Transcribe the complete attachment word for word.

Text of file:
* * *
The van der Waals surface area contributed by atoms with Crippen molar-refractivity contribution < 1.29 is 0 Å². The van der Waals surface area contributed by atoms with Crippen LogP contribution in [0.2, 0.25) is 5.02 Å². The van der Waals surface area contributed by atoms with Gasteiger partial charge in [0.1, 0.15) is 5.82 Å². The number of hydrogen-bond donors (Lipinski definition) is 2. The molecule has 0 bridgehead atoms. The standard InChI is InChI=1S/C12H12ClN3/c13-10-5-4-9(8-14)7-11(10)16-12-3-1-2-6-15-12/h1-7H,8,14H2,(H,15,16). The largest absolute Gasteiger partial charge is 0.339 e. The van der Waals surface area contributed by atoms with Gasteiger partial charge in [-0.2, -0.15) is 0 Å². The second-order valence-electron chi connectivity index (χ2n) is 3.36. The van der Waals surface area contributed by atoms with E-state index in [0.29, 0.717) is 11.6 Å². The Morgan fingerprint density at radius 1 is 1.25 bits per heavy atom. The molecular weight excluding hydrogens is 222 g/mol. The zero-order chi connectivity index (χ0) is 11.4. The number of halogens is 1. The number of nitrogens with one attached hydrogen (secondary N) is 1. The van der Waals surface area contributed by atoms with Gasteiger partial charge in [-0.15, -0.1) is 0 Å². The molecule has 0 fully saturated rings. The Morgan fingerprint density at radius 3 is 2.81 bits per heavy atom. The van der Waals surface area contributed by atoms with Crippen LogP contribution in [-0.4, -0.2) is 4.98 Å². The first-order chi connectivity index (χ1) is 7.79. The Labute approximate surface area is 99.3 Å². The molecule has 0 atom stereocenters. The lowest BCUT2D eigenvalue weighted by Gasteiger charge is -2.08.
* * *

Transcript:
The van der Waals surface area contributed by atoms with Crippen molar-refractivity contribution < 1.29 is 0 Å². The van der Waals surface area contributed by atoms with Crippen LogP contribution in [0.2, 0.25) is 5.02 Å². The van der Waals surface area contributed by atoms with Gasteiger partial charge in [0.1, 0.15) is 5.82 Å². The number of hydrogen-bond donors (Lipinski definition) is 2. The molecule has 0 bridgehead atoms. The standard InChI is InChI=1S/C12H12ClN3/c13-10-5-4-9(8-14)7-11(10)16-12-3-1-2-6-15-12/h1-7H,8,14H2,(H,15,16). The largest absolute Gasteiger partial charge is 0.339 e. The van der Waals surface area contributed by atoms with Gasteiger partial charge in [-0.2, -0.15) is 0 Å². The second-order valence-electron chi connectivity index (χ2n) is 3.36. The van der Waals surface area contributed by atoms with E-state index in [0.29, 0.717) is 11.6 Å². The Morgan fingerprint density at radius 1 is 1.25 bits per heavy atom. The molecular weight excluding hydrogens is 222 g/mol. The zero-order chi connectivity index (χ0) is 11.4. The number of halogens is 1. The number of nitrogens with one attached hydrogen (secondary N) is 1. The van der Waals surface area contributed by atoms with Gasteiger partial charge in [-0.15, -0.1) is 0 Å². The molecule has 0 fully saturated rings. The Morgan fingerprint density at radius 3 is 2.81 bits per heavy atom. The van der Waals surface area contributed by atoms with Crippen LogP contribution in [-0.4, -0.2) is 4.98 Å². The first-order chi connectivity index (χ1) is 7.79. The Labute approximate surface area is 99.3 Å². The molecule has 0 atom stereocenters. The lowest BCUT2D eigenvalue weighted by Gasteiger charge is -2.08.